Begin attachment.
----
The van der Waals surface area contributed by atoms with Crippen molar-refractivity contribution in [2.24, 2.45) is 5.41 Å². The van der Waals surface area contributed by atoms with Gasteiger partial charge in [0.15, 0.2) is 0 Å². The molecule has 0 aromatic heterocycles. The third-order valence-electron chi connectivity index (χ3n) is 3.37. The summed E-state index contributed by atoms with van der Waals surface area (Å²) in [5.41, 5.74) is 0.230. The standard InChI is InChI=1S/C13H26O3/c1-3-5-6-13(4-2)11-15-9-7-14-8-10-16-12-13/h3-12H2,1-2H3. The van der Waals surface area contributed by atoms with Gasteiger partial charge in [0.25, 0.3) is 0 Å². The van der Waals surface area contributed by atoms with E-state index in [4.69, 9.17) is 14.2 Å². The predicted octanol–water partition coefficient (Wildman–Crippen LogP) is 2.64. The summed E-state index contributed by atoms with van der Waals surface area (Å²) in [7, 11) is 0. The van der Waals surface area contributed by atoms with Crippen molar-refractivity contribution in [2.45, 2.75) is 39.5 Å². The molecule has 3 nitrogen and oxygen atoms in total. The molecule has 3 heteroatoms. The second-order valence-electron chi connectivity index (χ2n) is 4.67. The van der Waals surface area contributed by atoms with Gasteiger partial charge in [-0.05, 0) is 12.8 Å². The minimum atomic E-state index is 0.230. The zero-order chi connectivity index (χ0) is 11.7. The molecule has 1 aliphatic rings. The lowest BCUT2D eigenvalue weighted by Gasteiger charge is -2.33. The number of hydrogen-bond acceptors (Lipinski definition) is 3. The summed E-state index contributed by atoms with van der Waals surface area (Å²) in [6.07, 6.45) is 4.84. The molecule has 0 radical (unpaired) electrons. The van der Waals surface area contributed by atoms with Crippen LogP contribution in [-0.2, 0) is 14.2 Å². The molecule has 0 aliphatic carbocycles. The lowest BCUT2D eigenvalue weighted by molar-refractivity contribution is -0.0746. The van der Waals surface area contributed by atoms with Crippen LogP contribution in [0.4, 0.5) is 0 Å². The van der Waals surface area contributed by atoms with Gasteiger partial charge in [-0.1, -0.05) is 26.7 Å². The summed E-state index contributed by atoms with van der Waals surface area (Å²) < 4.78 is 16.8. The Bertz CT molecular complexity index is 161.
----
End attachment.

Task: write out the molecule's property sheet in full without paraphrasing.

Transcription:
The van der Waals surface area contributed by atoms with Crippen molar-refractivity contribution in [2.24, 2.45) is 5.41 Å². The van der Waals surface area contributed by atoms with Gasteiger partial charge in [0.15, 0.2) is 0 Å². The molecule has 0 aromatic heterocycles. The third-order valence-electron chi connectivity index (χ3n) is 3.37. The summed E-state index contributed by atoms with van der Waals surface area (Å²) in [5.41, 5.74) is 0.230. The standard InChI is InChI=1S/C13H26O3/c1-3-5-6-13(4-2)11-15-9-7-14-8-10-16-12-13/h3-12H2,1-2H3. The van der Waals surface area contributed by atoms with Gasteiger partial charge in [0.25, 0.3) is 0 Å². The van der Waals surface area contributed by atoms with E-state index in [4.69, 9.17) is 14.2 Å². The predicted octanol–water partition coefficient (Wildman–Crippen LogP) is 2.64. The summed E-state index contributed by atoms with van der Waals surface area (Å²) in [7, 11) is 0. The van der Waals surface area contributed by atoms with Crippen molar-refractivity contribution in [2.45, 2.75) is 39.5 Å². The molecule has 3 nitrogen and oxygen atoms in total. The molecule has 3 heteroatoms. The second-order valence-electron chi connectivity index (χ2n) is 4.67. The van der Waals surface area contributed by atoms with Gasteiger partial charge in [-0.05, 0) is 12.8 Å². The minimum atomic E-state index is 0.230. The zero-order chi connectivity index (χ0) is 11.7. The molecule has 1 aliphatic rings. The lowest BCUT2D eigenvalue weighted by Gasteiger charge is -2.33. The number of hydrogen-bond acceptors (Lipinski definition) is 3. The summed E-state index contributed by atoms with van der Waals surface area (Å²) in [6.07, 6.45) is 4.84. The molecule has 0 radical (unpaired) electrons. The van der Waals surface area contributed by atoms with Crippen LogP contribution in [-0.2, 0) is 14.2 Å². The molecule has 0 aliphatic carbocycles. The lowest BCUT2D eigenvalue weighted by molar-refractivity contribution is -0.0746. The van der Waals surface area contributed by atoms with Crippen LogP contribution in [0.4, 0.5) is 0 Å². The van der Waals surface area contributed by atoms with Gasteiger partial charge in [-0.1, -0.05) is 26.7 Å². The summed E-state index contributed by atoms with van der Waals surface area (Å²) < 4.78 is 16.8. The Bertz CT molecular complexity index is 161.